Michael Haneke invites the audience to a game in which the characters, time, space, and cause-and-effect relationships are irrelevant in his film “Funny Games” (1997). In this narrative where the values that make a family a family are destroyed one by one, the only important thing is the game itself.
The Director-Audience Duel in “Funny Games”
Haneke turned an ordinary middle-class family’s vacation home into a torture chamber with “Funny Games” and has been overturning all the values of the institution of the family for ten years. With its structure constantly challenging the forbidden line between the cinema screen and the cinema hall, “Funny Games” was a film that threatened the audience’s protected salon, just like the family’s sheltered home. Like every Haneke film, in fact… The foundation of Haneke’s games, which make his directorial signature easily recognizable, is the transparency of the relationship between the director and the viewer with the story. The two extremes that determine the outer contours of the story world, the director who cuts and limits the story on one line and the viewer who stands at the limits of the other end, cease to be “outer limits” in Haneke’s films. As both extremes are drawn into the story, the film’s world becomes a secondary story between the director and the audience. What sets “Funny Games” apart from other Haneke films is that this mechanism is most nakedly handled and the game itself is most openly revealed. In “Funny Games,” the film world is like a duel arena where the director invites the audience.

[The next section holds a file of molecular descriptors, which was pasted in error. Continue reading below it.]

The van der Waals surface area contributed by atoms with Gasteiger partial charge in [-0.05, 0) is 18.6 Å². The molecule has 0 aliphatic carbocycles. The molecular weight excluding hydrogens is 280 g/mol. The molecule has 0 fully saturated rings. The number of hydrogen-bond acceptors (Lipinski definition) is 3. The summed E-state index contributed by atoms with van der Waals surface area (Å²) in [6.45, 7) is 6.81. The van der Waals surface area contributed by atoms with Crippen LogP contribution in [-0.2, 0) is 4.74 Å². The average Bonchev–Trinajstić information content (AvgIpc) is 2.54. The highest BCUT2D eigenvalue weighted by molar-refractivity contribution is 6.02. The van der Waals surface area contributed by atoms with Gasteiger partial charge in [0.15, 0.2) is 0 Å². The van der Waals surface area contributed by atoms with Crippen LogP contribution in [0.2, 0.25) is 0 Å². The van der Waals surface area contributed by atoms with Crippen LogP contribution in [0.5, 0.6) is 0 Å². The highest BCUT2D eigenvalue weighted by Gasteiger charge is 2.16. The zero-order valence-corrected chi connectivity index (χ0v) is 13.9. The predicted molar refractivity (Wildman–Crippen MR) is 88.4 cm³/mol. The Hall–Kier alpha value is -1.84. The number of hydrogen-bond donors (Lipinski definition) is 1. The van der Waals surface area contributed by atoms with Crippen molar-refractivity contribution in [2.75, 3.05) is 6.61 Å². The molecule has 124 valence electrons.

The Manipulation of Characters and Audience